Radisys Corporation (NASDAQ: RSYS) is based in Hillsborough, Oregon. Founded in 1987 by ex-Intel employees, the company has grown both organically and through acquisition. In 2015, its revenue was over $185M and it employed over 800 people and is leading provider of embedded wireless infrastructure solutions for telecom, aerospace, defense and public safety applications. Radisys' market-leading ATCA, IP Media Server and COM Express platforms coupled with world-renowned CellEngine software (formerly branded as Trillium) services and market expertise enable customers to bring high-value products and services to market faster with lower investment and risk. Radisys solutions are used in a wide variety of 3G & 4G / LTE mobile network applications including: Radio Access Networks (RAN) solutions from femtocells to picocells and macrocells, wireless core network applications, Deep Packet Inspection (DPI) and policy management; conferencing and media services including voice, video and data, as well as customized mobile network applications that support the aerospace, defense and public safety markets.
In May 2011, Radisys acquired Continuous Computing and Continuous' CEO took over as CEO of the enlarged business. Radisys offers products for communication networks and commercial systems. They dominate the growing market for ACTA hardware, enabling many OEMs to develop high availability telecom platforms such as servers, telephony switches and media gateways. The acquisition complements Radisys existing leadership in hardware platforms with a mature set of communication software products such as the Trillium protocol stack.
Continuous Computing was founded in 1998 and headquartered in San Diego with development centers in Bangalore and Shenzhen. The company provided software for incorporation by telecom equipment manufacturers. They acquired the Trillium software business in 2003, which was expanded into productised software protocol stacks for OEMs and femtocell system vendors to create complete products.
Continous Computing had been involved in femtocell and small cell solutions for several years. Building on their existing Trillium software already used in many cellular basestations, they developed additional features to meet the needs of the small cell industry including compliance with the 3GPP Iu-h femtocell standard. Many ODMs have bought the stack for either 3G UMTS or LTE products and demonstrated them interworking with other vendors at plugfests.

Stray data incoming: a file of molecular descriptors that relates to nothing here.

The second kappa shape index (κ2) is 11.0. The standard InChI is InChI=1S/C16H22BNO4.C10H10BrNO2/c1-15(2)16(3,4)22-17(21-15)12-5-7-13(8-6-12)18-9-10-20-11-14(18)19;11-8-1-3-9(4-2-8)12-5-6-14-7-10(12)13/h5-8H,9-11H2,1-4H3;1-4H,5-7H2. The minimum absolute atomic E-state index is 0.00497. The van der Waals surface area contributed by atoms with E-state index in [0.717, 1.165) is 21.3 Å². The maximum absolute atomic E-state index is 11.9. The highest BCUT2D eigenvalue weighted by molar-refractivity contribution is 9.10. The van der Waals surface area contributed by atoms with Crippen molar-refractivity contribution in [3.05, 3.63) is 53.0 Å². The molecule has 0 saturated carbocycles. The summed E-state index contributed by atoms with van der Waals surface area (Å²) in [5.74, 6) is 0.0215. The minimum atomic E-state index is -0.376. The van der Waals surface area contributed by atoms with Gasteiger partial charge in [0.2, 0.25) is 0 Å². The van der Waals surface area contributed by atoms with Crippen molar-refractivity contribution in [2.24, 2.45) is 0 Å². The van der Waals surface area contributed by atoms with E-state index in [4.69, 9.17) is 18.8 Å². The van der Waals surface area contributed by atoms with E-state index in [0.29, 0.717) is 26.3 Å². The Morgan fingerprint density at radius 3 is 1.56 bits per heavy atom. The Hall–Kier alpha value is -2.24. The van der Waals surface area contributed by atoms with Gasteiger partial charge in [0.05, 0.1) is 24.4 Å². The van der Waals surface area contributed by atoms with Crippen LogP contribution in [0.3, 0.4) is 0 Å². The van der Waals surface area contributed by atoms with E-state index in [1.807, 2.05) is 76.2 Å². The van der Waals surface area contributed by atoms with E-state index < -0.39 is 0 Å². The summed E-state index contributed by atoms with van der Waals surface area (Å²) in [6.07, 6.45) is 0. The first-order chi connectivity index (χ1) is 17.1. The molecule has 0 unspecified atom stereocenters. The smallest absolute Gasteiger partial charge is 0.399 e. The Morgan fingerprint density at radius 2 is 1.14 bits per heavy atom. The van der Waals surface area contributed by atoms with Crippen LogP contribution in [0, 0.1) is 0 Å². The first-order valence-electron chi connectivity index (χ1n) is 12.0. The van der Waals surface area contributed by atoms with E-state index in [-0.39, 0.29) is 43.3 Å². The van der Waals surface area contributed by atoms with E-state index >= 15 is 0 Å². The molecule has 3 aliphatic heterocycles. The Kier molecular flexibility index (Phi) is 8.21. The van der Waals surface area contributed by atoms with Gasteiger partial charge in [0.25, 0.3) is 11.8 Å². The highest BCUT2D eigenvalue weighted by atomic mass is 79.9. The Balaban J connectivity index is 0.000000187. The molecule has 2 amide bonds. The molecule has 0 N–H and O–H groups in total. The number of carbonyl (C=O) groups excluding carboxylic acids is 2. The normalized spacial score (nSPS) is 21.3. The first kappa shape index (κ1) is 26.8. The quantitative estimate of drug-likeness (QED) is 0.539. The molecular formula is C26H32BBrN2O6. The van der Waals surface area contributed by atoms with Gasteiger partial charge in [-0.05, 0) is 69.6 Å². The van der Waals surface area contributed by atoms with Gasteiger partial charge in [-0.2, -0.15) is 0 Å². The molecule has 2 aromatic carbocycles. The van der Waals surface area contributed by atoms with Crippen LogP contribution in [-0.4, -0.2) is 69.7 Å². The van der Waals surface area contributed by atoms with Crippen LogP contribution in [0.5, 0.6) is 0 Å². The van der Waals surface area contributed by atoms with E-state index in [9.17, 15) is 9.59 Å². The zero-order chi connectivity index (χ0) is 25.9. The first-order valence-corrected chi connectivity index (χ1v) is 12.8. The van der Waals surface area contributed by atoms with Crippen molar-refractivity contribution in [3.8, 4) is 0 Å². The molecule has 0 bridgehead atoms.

In the small cell market, Radisys primarily supply their Cell Engine to OEMs and ODMs which allows them to develop their own products. Customisation and support services are also provided, but their main proposition is that their mature software stacks and partnerships with silicon vendors enable a short development cycle with assured success. It isn't unusual for an ODM to create a new small cell product from scratch and demonstrate interoperability within a few months.
Radisys wider portfolio allows them to continue to address all aspects of the small cell market. Launching their "Femtotality" solution in June 2011, they claim to have expanded their software scope from the standard software protocol stacks to incorporate all the software required for a complete 3G commercial small cell. Features such as remote device management interface using TR-069, self-organising network (SON) and self configuration are also included. This has evolved and become rebranded as CellEngine.
They were an early partner of picoChip, the dominant femtocell chip designer, to provide a complete hardware and software reference design for OEMs. Since then, they have demonstrated support for many different silicon platforms for both 3G and LTE.
Their software has been selected by at least 50 different ODMs for 3G or LTE. Public announcements including Airspan, Anam, ASOCS, Baicell, Benetel, Expeto.
In February 2011, announced partnership and support for ten mainstream silicon vendors. They demonstrated four of these at Mobile World Congress that year.